That was a productive year! I completed Golden Triangle, A Flight of Thieves, and Damage Control, and all three were picked up by different publishers and released during 2012/3/4.

In spring 2014 I used a similar 5-spoon period to finish writing Gifted, and then another one in late summer to edit that big novel ready for its release by Hartwood Publishing.

2015 has been more complicated after my winter of horrible health and two surgeries, but when a 5-spoon period came along in the spring I grabbed it and completed my literary fiction novel The Honesty of Tigers, which is now out on submission.


I love my family. They’re loud and active and fun and wonderful. They often interfere with my plans to write, but they don’t do it deliberately or maliciously and as they’re my Number One priority in this life I seldom complain. But they do have an effect on my productivity, so I need to factor them in.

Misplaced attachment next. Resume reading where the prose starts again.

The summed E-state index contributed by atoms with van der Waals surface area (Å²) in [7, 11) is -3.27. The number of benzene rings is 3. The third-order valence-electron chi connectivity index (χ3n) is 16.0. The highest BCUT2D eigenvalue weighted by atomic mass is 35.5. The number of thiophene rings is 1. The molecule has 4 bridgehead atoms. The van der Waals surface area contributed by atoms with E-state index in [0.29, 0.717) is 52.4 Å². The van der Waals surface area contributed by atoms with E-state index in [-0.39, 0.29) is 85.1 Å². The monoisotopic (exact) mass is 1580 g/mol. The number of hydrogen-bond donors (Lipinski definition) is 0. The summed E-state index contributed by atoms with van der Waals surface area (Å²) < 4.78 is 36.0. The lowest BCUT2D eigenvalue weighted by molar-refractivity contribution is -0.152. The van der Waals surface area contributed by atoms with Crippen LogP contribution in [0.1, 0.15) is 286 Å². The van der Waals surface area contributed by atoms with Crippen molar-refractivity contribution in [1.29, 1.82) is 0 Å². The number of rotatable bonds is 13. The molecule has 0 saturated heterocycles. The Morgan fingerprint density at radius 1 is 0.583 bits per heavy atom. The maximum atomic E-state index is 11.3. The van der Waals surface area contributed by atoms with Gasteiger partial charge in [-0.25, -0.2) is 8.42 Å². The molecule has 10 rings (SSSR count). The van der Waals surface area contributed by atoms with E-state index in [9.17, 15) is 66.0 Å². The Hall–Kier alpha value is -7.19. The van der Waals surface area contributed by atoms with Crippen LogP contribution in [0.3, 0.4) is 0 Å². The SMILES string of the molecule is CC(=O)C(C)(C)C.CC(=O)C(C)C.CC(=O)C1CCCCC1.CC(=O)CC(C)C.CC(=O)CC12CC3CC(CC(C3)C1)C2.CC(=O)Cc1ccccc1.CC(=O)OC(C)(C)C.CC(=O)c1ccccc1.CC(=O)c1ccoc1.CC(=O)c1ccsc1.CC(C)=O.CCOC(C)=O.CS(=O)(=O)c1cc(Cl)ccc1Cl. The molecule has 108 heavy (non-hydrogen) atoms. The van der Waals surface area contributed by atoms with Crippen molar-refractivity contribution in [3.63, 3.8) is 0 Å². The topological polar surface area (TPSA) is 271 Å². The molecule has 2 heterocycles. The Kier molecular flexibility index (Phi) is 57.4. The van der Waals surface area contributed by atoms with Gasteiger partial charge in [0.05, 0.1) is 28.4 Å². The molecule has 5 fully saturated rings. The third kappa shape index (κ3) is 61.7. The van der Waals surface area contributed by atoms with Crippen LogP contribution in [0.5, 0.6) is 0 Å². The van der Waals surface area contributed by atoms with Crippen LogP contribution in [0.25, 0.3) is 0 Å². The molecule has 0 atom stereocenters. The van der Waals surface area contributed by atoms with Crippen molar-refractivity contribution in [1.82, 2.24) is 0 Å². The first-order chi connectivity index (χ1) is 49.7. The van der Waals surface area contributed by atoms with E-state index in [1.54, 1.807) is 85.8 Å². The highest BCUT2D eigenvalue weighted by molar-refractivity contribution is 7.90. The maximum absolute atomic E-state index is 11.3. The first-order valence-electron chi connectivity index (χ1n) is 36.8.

2015 Update

I’ve had to factor them in even more in this past year, since one of our daughters divorced and moved back home with her lovely children. Three generations of us live together in this house now, including two toddlers, and I work on my Mac in the corner of our open plan living room because my old study is now a bedroom.


Other people
Certain personality types send me scurrying to the back of my cave, pretty much like anyone else I suppose, but mostly I deal with people as they come.


Social media
This one’s complicated. It’s magical in many ways, but too much of a good thing… etc.

And it’s all about people, so it’s intimately bound with my “other people” category.

It’s also bound with my “health” category, because on days or weeks when I’m too sick to write I often spend hours at a time on Twitter and various forums, which then becomes a comfortable pattern that can lure me to stay rather than leave when my health picks up. I know you know what I’m talking about. 😀

Mostly, I enjoy social media and wouldn’t want to be without it, and when I enjoy it too much so that it’s a distraction that forms an obstacle, it’s my own fault. This is something I need to remain aware of, because it’s slippery.